Archive for June 2nd, 2008

June 2nd, 2008

Awful Decisions

Posted in The Job - Experience by 200

There can’t be many things worse for a mother than finding out your own child is a violent thug who has almost killed someone in an unprovoked, vicious attack which left a man blinded & hospitalised. To find out that both your sons have done this must be awful.

The dilemma of what to do about your own flesh & blood, whether to protect them from the law either by deliberate act or merely failing to tell someone or whether to shop them to the police must be dreadful.

So Mrs Carol Saldinack has been rightfully acknowledged for her actions in reporting her sons Luke Newman, 27, and Oliver Clark, 24, played in the violent attack on 36-year-old Marc Parkinson after a night out drinking. Not an easy decision for a mother to make.

Most mothers I’ve had experience with tend not to do this. Mrs Alexander was one. I first met her son when he was around 12. By then he was well on the road to being an out of control teenager on the path to the revolving door of the local custody suite.

Mrs Alexander was a teacher, she possibly still is, in the local primary school on the estate where she lived. Robbie went to the school when he was a junior. His father left years earlier, I don’t know what the story was. Robbie started with the usual petty thefts from the local shop or neighbours’ sheds.

Mrs Alxander was always protective of her Robby. I guess, to a degree, it was understandable; her other child, Robbie’s elder brother, had committed suicide.

I was stationed in the town for about 10 years so I saw Robbie develop from a silly teenage boy who nicked Mars Bars to a violent drug-fuelled thug who mugged old ladies in their own homes (true) & beat up his mother, regularly.

Mrs Alexander always believed Robbie when he told her he never did it each time we came to call. I must have personally arrested him 9 or 10 times & my colleagues all did the same. I remember one particular incident when an elderly lady had woken to find Robbie in her kitchen & he had pushed her over in his escape, he was caught outside garden hopping to get away. We turned up at his house & explained what had happened. Mrs Alexander’s first response to us wasn’t "how is the lady" but "what evidence have you got that it was Robbie". She knew that when we knocked we usually had evidence, we didn’t just arrest Robbie on spec. But she always refused to believe it.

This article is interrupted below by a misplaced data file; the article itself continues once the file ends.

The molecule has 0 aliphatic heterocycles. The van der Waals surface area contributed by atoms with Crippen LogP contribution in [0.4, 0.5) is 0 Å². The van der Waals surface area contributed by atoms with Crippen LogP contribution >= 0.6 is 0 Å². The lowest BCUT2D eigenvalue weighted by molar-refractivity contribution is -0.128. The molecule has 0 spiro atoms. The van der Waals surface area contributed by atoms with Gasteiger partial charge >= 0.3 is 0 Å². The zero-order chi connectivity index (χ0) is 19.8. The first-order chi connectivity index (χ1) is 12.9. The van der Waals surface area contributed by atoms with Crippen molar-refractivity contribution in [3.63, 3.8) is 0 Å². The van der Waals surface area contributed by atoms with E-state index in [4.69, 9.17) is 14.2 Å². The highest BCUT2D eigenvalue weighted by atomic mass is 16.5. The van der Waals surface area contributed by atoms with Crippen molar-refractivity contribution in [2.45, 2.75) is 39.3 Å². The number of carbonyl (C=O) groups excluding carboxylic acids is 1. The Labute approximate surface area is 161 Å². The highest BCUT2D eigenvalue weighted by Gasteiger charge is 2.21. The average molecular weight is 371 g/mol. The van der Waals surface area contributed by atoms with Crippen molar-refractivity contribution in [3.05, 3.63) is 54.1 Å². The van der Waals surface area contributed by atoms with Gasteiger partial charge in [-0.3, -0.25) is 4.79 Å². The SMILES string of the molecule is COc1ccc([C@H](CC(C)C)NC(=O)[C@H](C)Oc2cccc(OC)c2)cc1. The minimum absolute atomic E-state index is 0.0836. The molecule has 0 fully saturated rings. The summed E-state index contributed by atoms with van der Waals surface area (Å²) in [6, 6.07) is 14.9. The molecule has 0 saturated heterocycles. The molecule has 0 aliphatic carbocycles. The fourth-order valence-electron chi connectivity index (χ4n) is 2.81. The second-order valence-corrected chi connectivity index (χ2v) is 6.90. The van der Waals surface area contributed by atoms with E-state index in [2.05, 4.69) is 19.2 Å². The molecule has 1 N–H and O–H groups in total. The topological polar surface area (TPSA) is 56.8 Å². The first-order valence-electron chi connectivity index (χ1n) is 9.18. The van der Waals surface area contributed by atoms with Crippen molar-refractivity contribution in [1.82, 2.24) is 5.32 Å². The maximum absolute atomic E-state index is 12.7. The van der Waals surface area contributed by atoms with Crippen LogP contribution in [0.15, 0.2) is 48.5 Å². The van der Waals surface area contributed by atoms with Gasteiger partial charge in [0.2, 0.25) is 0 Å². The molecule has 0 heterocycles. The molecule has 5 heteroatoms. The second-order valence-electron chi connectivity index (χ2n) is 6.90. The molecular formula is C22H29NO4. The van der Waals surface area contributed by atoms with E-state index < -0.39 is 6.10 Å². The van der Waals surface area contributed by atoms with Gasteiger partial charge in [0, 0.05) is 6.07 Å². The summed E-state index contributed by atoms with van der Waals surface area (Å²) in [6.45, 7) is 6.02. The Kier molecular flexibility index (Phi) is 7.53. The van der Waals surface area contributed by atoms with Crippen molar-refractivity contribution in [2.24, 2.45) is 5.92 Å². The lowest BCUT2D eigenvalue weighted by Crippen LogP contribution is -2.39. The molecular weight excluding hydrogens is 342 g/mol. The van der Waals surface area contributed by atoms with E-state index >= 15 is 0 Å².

Robbie wasn’t a clever criminal. On one occasion he torched a car. He cut his arm on the window reaching to pour the petrol inside leaving blood all over the glass. He then went to the local all-night petrol station to buy a bandage with the loose change from the car’s ashtray. On another night he burgled a neighbour, stole £200 ash & went round to the same petrol station where he bought 200 lottery scratch-cards. The trail of torn tickets led almost to his front door.

After the first couple of years we gave up telling Mrs Alexander that unless she started to accept that her son was no angel and started doing something about it his petty crimes would develop into something more serious. He turned to drugs. He could never pay his bills; he was too thick to understand the technical business side of paying for something he had purchased so it wasn’t unusual to see him with black eyes or worse. He started to get fed up of his regular beatings so the easy way out was to rob his mother (or anyone else he could find). He beat her  up if she didn’t have cash in her handbag. He smashed his way round the house. Every time we went round there was a different hole in the plaster or doors or a different pane of glass smashed.

He once strangled her until she told him her PIN number. No matter how many times she called us for help, she never once supported a prosecution or made a statement against him. I think she blamed herself for her first son’s suicide & couldn’t bring herself to do anything to ‘harm’ her surviving child. Whilst I understood it, I didn’t like her for it. As unfair as it sounds, her inaction helped in the creation of many more victims in the town.

He soon served his first custodial sentence as he left his teens behind. It changed nothing, the only difference when he came out was that he could run faster & needed more force to detain him.

I was speaking to one of my old mates & he tells me Robbie is still around. He still gets nicked but he doesn’t live with his mother any more. I think he genuinely doesn’t give a monkey’s about her.